I’m old enough to remember when drivers did not have the freedom to pull up to a traffic light which happened to be red and then make a right turn after coming to a complete stop.
Generally known as “Right on Red”, this rule of the road was legalized in all 50 U.S. states way back in 1980.
I’m curious. Is there any state in which drivers still routinely come to a complete stop before exercising their prerogative to turn right on red? I didn’t think so.
It appears that most drivers currently interpret “Right on Red” to mean that it’s totally acceptable for them to cruise, drift, meander, careen, or roll through red traffic lights as long as they meet the minimum requirement of executing a right turn in the process.
About now, someone is probably thinking, “What’s the big deal?” Admittedly, this may seem like a very minor bending of the “Right on Red” statue. Except for the fact that many drivers, at least where I live, are now also applying the assumed freedom to cruise, drift, meander, careen, or roll to the act of making right turns at Stop signs.
From there, it’s a very short step to assuming that if one can make right turns when the traffic light is red, why isn’t it also permissible to cruise, drift, meander, careen, or roll straight through red traffic lights as well? Assuming of course, there are no other cars attempting to make it through the same intersection at the same time under the auspices of a green light.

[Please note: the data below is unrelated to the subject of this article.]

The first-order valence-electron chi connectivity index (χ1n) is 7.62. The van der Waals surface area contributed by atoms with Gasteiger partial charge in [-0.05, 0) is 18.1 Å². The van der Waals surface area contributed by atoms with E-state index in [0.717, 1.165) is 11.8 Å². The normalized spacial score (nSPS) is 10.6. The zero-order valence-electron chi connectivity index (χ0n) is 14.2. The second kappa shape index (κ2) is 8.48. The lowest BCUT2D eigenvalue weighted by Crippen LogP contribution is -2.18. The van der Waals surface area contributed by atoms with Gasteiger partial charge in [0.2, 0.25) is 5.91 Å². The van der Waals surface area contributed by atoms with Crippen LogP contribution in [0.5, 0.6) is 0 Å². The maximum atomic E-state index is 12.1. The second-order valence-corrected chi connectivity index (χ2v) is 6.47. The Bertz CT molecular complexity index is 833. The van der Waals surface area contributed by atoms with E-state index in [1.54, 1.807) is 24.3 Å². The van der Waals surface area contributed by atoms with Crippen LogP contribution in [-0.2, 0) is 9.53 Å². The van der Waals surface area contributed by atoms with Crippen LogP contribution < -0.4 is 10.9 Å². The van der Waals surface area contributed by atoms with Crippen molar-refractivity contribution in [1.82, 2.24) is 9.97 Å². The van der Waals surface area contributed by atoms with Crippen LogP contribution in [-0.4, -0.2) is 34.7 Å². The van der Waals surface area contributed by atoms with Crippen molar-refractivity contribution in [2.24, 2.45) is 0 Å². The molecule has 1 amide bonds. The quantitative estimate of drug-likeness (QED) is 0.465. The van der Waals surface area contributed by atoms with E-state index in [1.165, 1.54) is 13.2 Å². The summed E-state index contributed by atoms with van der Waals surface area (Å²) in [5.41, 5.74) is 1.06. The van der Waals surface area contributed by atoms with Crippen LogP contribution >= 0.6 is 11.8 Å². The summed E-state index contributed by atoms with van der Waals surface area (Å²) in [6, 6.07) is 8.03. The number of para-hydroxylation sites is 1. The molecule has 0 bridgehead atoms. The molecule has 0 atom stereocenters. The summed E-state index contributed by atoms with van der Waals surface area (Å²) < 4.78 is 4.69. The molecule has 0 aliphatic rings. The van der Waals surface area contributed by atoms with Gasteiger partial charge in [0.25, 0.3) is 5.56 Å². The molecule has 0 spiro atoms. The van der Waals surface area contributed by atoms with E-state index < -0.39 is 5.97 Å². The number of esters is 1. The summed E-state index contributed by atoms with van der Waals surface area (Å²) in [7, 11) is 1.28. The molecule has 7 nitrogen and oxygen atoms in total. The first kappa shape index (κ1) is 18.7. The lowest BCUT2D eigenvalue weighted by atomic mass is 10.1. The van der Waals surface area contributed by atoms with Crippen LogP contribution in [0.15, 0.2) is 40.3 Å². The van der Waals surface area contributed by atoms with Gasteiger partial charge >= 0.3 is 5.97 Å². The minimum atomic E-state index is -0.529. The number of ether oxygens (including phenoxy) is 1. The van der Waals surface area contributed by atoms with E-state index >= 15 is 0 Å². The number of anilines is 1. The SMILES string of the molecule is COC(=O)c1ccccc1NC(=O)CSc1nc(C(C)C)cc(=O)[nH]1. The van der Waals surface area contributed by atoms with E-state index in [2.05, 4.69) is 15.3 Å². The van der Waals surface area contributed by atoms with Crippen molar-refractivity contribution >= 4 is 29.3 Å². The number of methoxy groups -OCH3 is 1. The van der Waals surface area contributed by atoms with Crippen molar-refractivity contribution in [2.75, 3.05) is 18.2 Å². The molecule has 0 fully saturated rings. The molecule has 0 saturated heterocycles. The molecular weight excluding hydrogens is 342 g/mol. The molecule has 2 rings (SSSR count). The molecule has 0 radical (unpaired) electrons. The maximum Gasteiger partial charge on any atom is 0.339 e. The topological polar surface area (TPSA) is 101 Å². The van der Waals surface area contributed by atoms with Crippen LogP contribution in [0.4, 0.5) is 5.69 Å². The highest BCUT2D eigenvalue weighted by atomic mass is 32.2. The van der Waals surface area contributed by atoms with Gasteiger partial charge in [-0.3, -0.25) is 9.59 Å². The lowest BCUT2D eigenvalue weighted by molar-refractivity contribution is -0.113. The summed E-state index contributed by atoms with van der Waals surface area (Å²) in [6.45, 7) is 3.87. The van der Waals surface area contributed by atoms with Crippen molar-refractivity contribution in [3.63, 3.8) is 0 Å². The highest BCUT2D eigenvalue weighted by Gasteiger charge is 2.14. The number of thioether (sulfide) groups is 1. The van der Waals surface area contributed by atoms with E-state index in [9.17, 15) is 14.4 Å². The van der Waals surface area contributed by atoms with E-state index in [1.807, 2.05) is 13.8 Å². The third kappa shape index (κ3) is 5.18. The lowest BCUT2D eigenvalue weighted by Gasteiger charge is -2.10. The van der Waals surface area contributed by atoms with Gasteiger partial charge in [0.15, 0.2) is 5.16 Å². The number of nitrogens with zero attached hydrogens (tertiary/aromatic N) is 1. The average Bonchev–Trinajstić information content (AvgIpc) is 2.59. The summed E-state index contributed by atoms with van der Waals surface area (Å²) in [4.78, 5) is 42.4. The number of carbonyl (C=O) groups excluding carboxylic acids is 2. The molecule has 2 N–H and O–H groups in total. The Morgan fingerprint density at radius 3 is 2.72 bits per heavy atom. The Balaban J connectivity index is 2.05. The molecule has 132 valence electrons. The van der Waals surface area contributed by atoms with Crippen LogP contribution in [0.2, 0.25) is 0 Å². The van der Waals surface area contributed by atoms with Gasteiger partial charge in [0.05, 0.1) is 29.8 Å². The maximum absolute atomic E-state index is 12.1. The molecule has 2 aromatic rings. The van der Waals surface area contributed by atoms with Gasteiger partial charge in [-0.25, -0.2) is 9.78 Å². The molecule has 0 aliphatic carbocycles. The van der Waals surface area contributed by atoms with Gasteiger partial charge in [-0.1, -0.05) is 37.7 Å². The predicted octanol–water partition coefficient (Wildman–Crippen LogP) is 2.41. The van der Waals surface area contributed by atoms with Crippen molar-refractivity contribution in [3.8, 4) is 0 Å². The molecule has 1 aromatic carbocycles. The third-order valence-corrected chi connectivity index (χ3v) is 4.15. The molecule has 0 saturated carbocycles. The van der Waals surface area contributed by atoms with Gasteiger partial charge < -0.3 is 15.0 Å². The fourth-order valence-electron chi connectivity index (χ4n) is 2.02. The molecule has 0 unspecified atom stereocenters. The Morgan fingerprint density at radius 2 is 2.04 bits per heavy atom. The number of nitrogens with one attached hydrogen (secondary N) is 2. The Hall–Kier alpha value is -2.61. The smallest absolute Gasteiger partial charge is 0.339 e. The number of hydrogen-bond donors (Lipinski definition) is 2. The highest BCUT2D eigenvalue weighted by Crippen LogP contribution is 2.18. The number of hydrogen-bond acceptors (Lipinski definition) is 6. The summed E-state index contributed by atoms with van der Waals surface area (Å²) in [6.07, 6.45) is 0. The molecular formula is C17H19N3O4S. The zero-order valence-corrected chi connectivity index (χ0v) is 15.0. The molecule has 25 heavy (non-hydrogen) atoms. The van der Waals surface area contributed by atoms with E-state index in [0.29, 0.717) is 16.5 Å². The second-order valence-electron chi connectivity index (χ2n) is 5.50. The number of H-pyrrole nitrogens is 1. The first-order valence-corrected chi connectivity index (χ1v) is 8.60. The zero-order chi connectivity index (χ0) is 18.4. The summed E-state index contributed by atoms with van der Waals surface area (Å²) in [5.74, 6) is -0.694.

Based on my own casual observations while driving locally, it appears that most drivers have long ago deemed the yellow caution traffic lights to be a nothing more than a nuisance and the need to pay attention to them to be completely optional. Gradually, that same mindset is being applied to red lights.
Just the other day, I observed three cars driving back-to-back through the red light at a very busy intersection near my home. To be clear, they were not attempting to sneak through the yellow light only to be a bit late in doing so. No, all three cars drove straight through the traffic light clearly after it had already changed from yellow to red.
Seeing one car zip through a red light has unfortunately become commonplace, but to witness three at the same time left me utterly dumbfounded. It’s one thing to care so little for your own safety and well-being, but to rashly jeopardize that of other people is totally unacceptable.
I’ll complete the well known axiom that I used in the title of this post, “Give ’em an inch, and they’ll take a mile.” Or maybe it’s two.
Human nature is alive and well and, often to our detriment, being generously applied in the interpretation of the rules of the road.
Be safe out there and remember to drive defensively!